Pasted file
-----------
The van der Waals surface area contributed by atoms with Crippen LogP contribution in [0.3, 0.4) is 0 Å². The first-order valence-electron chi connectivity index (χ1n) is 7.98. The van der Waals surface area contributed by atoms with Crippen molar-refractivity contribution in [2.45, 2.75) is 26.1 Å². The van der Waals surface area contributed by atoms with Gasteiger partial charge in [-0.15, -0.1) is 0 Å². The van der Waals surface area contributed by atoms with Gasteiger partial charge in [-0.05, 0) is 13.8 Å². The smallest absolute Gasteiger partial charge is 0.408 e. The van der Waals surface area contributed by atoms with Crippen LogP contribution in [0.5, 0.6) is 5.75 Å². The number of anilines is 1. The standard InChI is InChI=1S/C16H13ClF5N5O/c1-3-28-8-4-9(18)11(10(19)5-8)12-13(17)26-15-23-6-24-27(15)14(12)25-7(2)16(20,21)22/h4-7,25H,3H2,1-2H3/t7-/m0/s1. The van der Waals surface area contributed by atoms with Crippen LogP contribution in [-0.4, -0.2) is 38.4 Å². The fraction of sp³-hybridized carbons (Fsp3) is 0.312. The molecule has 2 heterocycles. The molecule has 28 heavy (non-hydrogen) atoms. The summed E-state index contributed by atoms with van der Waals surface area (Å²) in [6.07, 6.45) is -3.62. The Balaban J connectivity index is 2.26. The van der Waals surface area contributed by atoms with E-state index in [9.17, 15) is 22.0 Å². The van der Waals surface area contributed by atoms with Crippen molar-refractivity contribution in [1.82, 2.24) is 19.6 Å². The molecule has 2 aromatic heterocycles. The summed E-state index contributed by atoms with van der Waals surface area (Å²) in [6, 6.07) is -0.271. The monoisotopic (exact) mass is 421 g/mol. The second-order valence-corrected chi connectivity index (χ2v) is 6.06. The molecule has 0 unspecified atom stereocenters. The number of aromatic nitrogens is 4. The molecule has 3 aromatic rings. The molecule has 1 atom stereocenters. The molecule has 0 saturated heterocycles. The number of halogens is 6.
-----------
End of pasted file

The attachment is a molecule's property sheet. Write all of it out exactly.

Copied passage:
The van der Waals surface area contributed by atoms with Crippen LogP contribution in [0.3, 0.4) is 0 Å². The first-order valence-electron chi connectivity index (χ1n) is 7.98. The van der Waals surface area contributed by atoms with Crippen molar-refractivity contribution in [2.45, 2.75) is 26.1 Å². The van der Waals surface area contributed by atoms with Gasteiger partial charge in [-0.15, -0.1) is 0 Å². The van der Waals surface area contributed by atoms with Gasteiger partial charge in [-0.05, 0) is 13.8 Å². The smallest absolute Gasteiger partial charge is 0.408 e. The van der Waals surface area contributed by atoms with Crippen LogP contribution in [0.5, 0.6) is 5.75 Å². The number of anilines is 1. The standard InChI is InChI=1S/C16H13ClF5N5O/c1-3-28-8-4-9(18)11(10(19)5-8)12-13(17)26-15-23-6-24-27(15)14(12)25-7(2)16(20,21)22/h4-7,25H,3H2,1-2H3/t7-/m0/s1. The van der Waals surface area contributed by atoms with Crippen LogP contribution in [-0.4, -0.2) is 38.4 Å². The fraction of sp³-hybridized carbons (Fsp3) is 0.312. The molecule has 2 heterocycles. The molecule has 28 heavy (non-hydrogen) atoms. The summed E-state index contributed by atoms with van der Waals surface area (Å²) in [6.07, 6.45) is -3.62. The Balaban J connectivity index is 2.26. The van der Waals surface area contributed by atoms with E-state index in [9.17, 15) is 22.0 Å². The van der Waals surface area contributed by atoms with Crippen molar-refractivity contribution in [1.82, 2.24) is 19.6 Å². The molecule has 2 aromatic heterocycles. The summed E-state index contributed by atoms with van der Waals surface area (Å²) in [6, 6.07) is -0.271. The monoisotopic (exact) mass is 421 g/mol. The second-order valence-corrected chi connectivity index (χ2v) is 6.06. The molecule has 0 unspecified atom stereocenters. The number of aromatic nitrogens is 4. The molecule has 3 aromatic rings. The molecule has 1 atom stereocenters. The molecule has 0 saturated heterocycles. The number of halogens is 6.